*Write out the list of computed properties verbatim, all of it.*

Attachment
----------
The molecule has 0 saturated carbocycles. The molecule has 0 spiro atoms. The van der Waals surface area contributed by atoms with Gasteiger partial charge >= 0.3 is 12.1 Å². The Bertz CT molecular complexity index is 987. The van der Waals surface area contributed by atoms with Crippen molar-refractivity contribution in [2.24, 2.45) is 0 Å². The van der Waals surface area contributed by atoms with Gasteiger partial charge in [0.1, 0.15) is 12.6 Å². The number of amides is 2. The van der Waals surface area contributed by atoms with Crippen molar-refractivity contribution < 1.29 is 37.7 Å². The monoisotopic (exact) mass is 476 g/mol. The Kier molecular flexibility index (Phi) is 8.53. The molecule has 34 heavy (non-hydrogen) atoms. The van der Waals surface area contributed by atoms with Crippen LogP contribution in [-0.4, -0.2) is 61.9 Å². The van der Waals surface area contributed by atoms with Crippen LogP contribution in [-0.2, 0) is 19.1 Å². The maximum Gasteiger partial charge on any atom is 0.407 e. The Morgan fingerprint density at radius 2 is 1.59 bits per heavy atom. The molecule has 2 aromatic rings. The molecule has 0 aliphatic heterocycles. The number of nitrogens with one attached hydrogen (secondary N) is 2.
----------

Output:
The molecule has 0 saturated carbocycles. The molecule has 0 spiro atoms. The van der Waals surface area contributed by atoms with Gasteiger partial charge >= 0.3 is 12.1 Å². The Bertz CT molecular complexity index is 987. The van der Waals surface area contributed by atoms with Crippen molar-refractivity contribution in [2.24, 2.45) is 0 Å². The van der Waals surface area contributed by atoms with Gasteiger partial charge in [0.1, 0.15) is 12.6 Å². The number of amides is 2. The van der Waals surface area contributed by atoms with Crippen molar-refractivity contribution < 1.29 is 37.7 Å². The monoisotopic (exact) mass is 476 g/mol. The Kier molecular flexibility index (Phi) is 8.53. The molecule has 34 heavy (non-hydrogen) atoms. The van der Waals surface area contributed by atoms with Crippen LogP contribution in [-0.4, -0.2) is 61.9 Å². The van der Waals surface area contributed by atoms with Crippen LogP contribution in [-0.2, 0) is 19.1 Å². The maximum Gasteiger partial charge on any atom is 0.407 e. The Morgan fingerprint density at radius 2 is 1.59 bits per heavy atom. The molecule has 2 aromatic rings. The molecule has 0 aliphatic heterocycles. The number of nitrogens with one attached hydrogen (secondary N) is 2.